Tips to Survive Cyber Monday

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For many years, I was an “early adopter.” I was the guy who got the new gadget when it first came out. I reckon it’s because I’m intrigued by newness, and curious to see how things work. Or don’t work … my first cellphone, a Nokia the size of a brick, was about as robust as one of those arts-and-crafts structures made out of glue and Popsicle sticks. It spent more time being repaired than in my hands.

My enthusiasm for new technological opportunities extended to online commerce as well. As hard as it may be to imagine, more than a decade ago I was ordering things from Amazon.com and having them delivered to my home in Africa. At least, I did; eventually, Amazon stopped doing business with the country because of all the packages stolen by workers at the South African Post Office.

A cautionary tale … one which brings me to the looming subject of Cyber Monday … and how you can protect yourself from the dangers lurking online.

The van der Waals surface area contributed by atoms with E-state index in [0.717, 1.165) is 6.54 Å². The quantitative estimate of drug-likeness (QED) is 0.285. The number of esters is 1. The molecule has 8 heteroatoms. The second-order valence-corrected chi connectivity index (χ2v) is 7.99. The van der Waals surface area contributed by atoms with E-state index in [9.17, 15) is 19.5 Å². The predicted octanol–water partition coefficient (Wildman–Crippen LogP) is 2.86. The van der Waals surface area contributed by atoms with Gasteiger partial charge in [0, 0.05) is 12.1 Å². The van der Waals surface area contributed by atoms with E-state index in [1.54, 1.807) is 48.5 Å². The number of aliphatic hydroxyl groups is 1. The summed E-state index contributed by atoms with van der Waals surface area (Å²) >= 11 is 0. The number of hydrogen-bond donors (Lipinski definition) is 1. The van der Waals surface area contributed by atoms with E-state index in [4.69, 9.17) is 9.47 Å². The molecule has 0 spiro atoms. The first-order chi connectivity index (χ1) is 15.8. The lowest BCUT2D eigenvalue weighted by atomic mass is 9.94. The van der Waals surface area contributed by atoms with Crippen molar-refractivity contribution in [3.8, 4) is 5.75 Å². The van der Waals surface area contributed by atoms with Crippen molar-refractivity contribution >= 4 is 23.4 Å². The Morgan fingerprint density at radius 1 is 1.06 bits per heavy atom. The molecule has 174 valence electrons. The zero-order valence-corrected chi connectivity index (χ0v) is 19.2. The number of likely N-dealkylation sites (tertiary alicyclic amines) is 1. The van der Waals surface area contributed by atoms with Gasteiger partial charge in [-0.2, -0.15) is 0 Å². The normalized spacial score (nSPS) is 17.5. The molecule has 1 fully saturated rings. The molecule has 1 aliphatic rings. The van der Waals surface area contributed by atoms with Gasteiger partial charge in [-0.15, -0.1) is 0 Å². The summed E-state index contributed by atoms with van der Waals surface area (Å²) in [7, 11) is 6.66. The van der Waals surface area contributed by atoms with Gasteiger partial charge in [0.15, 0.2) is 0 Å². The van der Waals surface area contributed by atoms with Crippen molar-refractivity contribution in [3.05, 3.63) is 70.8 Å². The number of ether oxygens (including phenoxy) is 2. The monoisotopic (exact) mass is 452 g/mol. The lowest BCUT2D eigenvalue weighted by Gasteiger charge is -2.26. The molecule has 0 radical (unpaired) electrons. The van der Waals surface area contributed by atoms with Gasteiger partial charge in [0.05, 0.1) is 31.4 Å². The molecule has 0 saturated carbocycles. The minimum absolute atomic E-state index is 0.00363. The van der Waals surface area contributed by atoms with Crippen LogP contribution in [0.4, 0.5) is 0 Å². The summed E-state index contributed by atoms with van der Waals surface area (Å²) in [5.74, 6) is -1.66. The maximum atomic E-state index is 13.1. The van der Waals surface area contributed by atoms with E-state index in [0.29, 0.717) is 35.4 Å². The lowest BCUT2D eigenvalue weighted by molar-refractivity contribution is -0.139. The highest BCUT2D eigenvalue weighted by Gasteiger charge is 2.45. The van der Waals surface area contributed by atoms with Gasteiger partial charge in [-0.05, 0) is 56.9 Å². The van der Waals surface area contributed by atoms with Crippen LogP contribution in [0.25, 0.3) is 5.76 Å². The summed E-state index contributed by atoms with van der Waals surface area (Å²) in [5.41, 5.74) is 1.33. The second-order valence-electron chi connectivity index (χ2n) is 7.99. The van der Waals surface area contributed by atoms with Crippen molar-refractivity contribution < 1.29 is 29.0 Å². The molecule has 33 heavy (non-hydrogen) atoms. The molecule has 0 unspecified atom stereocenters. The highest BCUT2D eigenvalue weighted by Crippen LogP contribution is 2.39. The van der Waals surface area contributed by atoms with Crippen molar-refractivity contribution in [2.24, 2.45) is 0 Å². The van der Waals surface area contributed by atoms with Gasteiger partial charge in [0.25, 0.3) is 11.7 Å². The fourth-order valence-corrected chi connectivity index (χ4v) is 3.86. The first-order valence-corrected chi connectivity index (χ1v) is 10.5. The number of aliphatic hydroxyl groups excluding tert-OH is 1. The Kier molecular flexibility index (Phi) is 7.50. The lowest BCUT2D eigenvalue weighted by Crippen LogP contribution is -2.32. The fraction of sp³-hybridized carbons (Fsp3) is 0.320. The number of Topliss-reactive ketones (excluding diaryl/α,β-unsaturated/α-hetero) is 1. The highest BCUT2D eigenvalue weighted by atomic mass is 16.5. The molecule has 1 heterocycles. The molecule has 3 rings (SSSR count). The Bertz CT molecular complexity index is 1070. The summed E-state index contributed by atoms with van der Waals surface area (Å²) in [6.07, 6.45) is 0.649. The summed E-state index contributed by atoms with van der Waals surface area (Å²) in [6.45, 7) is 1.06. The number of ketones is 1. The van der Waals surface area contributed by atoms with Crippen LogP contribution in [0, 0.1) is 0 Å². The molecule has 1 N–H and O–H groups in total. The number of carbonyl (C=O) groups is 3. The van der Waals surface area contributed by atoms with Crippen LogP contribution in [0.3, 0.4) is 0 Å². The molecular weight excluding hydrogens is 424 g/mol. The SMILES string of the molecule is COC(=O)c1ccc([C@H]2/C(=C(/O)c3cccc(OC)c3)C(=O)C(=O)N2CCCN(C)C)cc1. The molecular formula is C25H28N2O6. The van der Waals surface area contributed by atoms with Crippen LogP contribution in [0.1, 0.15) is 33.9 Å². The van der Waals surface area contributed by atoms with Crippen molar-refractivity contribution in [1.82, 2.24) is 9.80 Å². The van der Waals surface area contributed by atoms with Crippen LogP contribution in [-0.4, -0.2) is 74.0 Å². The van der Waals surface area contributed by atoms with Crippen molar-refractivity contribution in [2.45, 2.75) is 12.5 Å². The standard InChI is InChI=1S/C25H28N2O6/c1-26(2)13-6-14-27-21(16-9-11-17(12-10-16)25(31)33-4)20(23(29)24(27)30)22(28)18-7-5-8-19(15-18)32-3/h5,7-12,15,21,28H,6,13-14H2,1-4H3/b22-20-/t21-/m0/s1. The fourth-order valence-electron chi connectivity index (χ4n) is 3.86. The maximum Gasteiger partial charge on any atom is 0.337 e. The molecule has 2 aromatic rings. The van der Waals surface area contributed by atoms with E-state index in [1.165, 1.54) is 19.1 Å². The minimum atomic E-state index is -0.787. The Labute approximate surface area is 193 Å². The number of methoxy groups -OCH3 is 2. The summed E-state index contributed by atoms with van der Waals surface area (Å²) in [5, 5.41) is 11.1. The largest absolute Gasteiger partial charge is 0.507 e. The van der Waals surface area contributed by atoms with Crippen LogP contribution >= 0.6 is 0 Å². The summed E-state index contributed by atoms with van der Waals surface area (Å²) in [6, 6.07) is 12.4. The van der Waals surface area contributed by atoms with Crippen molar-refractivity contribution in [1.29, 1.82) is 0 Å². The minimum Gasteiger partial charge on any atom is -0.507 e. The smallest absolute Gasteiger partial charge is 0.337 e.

Shop Smart on Cyber Monday

Last Cyber Monday — December 2, 2014 — was the biggest online shopping day in U.S. history. The average purchase was $128; overall, $2.4 billion changed hands that day, up 23% from the previous year. Total online sales for the 2014 holiday season were almost $90 billion, accounting for just less than half of all holiday-merchandise spending — and almost 10% of the U.S. retail industry’s annual sales.

That’s a lot of digital moolah to be throwing around the Internet. Predictably, some of it was lost to fraud. But people are getting wiser. As you may recall, in 2013, Target suffered one of the largest consumer data breaches in history … including my own debit-card details. That reportedly had a significant impact on Target’s 2014 sales — as it should.

So what can you do to shop safely online this holiday season? I’ve compiled my favorite tricks just for you.

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Basic Online Hygiene

  • Don’t use a debit card for online shopping. Credit cards are contractually protected from fraud, whereas debit cards aren’t. Compromised debit-card information could give phishers or hackers access to your entire checking account and unlike credit cards, the bank won’t cover any losses.